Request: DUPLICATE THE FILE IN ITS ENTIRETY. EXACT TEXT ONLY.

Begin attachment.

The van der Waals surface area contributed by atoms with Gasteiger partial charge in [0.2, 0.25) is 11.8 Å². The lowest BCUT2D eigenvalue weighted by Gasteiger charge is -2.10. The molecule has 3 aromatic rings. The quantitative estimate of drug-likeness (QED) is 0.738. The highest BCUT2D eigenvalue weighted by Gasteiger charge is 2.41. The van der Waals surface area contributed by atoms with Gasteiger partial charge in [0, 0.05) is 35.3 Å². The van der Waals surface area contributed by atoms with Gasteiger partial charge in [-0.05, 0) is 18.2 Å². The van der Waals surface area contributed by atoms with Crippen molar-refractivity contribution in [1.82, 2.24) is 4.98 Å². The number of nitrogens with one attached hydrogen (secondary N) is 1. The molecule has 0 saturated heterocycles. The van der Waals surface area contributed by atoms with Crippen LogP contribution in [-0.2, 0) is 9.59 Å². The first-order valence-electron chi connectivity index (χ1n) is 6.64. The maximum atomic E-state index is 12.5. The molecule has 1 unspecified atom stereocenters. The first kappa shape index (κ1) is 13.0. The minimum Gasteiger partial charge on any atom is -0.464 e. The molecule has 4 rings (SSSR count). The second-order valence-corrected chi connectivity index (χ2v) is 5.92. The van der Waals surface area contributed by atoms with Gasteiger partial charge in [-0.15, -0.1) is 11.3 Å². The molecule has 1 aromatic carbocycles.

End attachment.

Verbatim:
The van der Waals surface area contributed by atoms with Gasteiger partial charge in [0.2, 0.25) is 11.8 Å². The lowest BCUT2D eigenvalue weighted by Gasteiger charge is -2.10. The molecule has 3 aromatic rings. The quantitative estimate of drug-likeness (QED) is 0.738. The highest BCUT2D eigenvalue weighted by Gasteiger charge is 2.41. The van der Waals surface area contributed by atoms with Gasteiger partial charge in [0, 0.05) is 35.3 Å². The van der Waals surface area contributed by atoms with Gasteiger partial charge in [-0.05, 0) is 18.2 Å². The van der Waals surface area contributed by atoms with Crippen molar-refractivity contribution in [1.82, 2.24) is 4.98 Å². The number of nitrogens with one attached hydrogen (secondary N) is 1. The molecule has 0 saturated heterocycles. The van der Waals surface area contributed by atoms with Crippen LogP contribution in [-0.2, 0) is 9.59 Å². The first-order valence-electron chi connectivity index (χ1n) is 6.64. The maximum atomic E-state index is 12.5. The molecule has 1 unspecified atom stereocenters. The first kappa shape index (κ1) is 13.0. The minimum Gasteiger partial charge on any atom is -0.464 e. The molecule has 4 rings (SSSR count). The second-order valence-corrected chi connectivity index (χ2v) is 5.92. The van der Waals surface area contributed by atoms with Gasteiger partial charge in [-0.15, -0.1) is 11.3 Å². The molecule has 1 aromatic carbocycles.